I’m going to the Toronto International Film festival in a few days and my brain is already starting to hurt.
Beginning Sept. 5, the program offers 288 feature films in 11 days, including 146 world premieres. Who knows how many potential Oscar performances (on the one hand) and great films I may never get another chance to see (on the other). More than ever, TIFF is a gateway to the fall season of important movies as well as movies that desperately want to be seen as important, and the only way to tell the difference is to see them. But which do you see, and how fast can you get from one to the next? For a week and a half, a small section of downtown Toronto turns into everything great about world cinema and everything exhausting about trying to see it.
Some themes and memes to note for the 38th edition of the festival: Superstar musicians are well-represented with the Ron Howard documentary “Jay-Z: Made in America,” “12.12.12: The Concert for Sandy Relief,” and a young-Jimi-Hendrix biopic “All Is by My Side.” So are the struggles of Egypt, in both documentaries (Jehane Noujaim’s “The Square,” which puts viewers right in the middle of events) and dramas (“Rags and Tatters,” about the night that protesters opened up Mubarak’s prisons).
More than ever, ambitious filmmakers want to parse and portray recent history: “The Fifth Estate” casts Benedict Cumberbatch — last seen as Khan in this summer’s “Star Trek” movie — as Wikileaks white-maned founder Julian Assange, while Cambridge-based documentarian Errol Morris trains his Interrotron on former Secretary of Defense Donald Rumsfeld in “The Unknown Known.” Canada’s Atom Egoyan tries his hand at a dramatic retelling of the much-documented West Memphis Three killings with “Devil’s Knot.” The great British actor Idris Elba tackles the role of a lifetime in “Mandela: Long Walk to Freedom,” while the great British actor Chiwetel Ejiofor plays Solomon Northup, a free black sold into slavery in pre-Civil War America in “12 Years a Slave.”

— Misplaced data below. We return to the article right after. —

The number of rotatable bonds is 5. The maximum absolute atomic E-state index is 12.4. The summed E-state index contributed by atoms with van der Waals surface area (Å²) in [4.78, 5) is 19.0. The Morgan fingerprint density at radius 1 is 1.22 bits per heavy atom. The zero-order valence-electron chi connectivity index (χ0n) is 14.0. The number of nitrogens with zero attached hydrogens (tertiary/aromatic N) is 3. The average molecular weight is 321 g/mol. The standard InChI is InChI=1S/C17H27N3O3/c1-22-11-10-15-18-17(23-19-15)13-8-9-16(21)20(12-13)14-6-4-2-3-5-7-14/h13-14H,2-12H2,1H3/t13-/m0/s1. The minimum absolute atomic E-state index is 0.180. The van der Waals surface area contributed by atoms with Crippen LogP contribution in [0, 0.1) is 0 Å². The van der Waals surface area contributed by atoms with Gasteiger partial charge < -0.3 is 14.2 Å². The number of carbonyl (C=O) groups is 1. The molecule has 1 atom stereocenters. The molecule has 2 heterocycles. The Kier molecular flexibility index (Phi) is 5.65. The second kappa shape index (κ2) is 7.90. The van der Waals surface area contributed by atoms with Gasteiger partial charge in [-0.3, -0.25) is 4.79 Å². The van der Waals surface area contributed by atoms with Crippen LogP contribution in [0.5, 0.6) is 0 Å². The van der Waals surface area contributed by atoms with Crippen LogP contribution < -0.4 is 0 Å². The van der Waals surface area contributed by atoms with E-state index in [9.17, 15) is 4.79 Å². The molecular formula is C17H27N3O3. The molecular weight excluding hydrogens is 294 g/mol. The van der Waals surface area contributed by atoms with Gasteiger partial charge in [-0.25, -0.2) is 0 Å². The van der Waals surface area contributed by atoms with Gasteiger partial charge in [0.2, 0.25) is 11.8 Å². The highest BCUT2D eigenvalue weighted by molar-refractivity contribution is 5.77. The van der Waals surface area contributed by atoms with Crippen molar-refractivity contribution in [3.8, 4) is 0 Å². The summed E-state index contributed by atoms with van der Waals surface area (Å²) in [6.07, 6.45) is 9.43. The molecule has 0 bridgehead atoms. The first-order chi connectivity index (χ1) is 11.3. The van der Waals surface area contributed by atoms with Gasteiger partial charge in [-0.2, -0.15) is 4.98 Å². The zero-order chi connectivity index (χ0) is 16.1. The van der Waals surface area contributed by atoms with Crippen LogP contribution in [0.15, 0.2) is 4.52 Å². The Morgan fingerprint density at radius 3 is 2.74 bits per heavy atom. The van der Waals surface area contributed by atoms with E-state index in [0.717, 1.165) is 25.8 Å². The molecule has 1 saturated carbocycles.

Maybe that’s not so recent. Fine: The offerings at Toronto include longer historical reaches as well. The chaos at a Dallas hospital the day JFK was shot is re-created with a varied cast (from Paul Giamatti to Zac Efron) in “Parkland.” “The Invisible Woman” probes the secret love affair of writer Charles Dickens (Ralph Fiennes, who also directed) and Nelly Ternan (Felicity Jones). And the rubbernecker in me is undeniably curious about “The Last of Robin Hood,” which casts Kevin Kline as an aging Errol Flynn, Dakota Fanning as his underage girlfriend, Beverly Aadland, and Susan Sarandon as her manipulative mother.
Will I be able to watch all of these movies? Probably not. The festival prompts despairing attempts at moviegoing triage, of choosing to skip a blockbuster I know will open in Boston a month from now (Jason Reitman’s “Labor Day,” with Kate Winslet and Josh Brolin) in favor of, I don’t know, a Moroccan family comedy-drama (“Rock the Casbah,” from director Laila Marrakchi). And sometimes the festival program’s plot descriptions exert a pull that can’t be resisted (“La Ultima Pelicula” — “A famous American filmmaker travels to the Yucatan to scout locations for his last movie. The Mayan Apocalypse intercedes.”)
That said, here are 10 TIFF offerings (in alphabetical order) I’ll do my darndest to catch:
THE ARMSTRONG LIE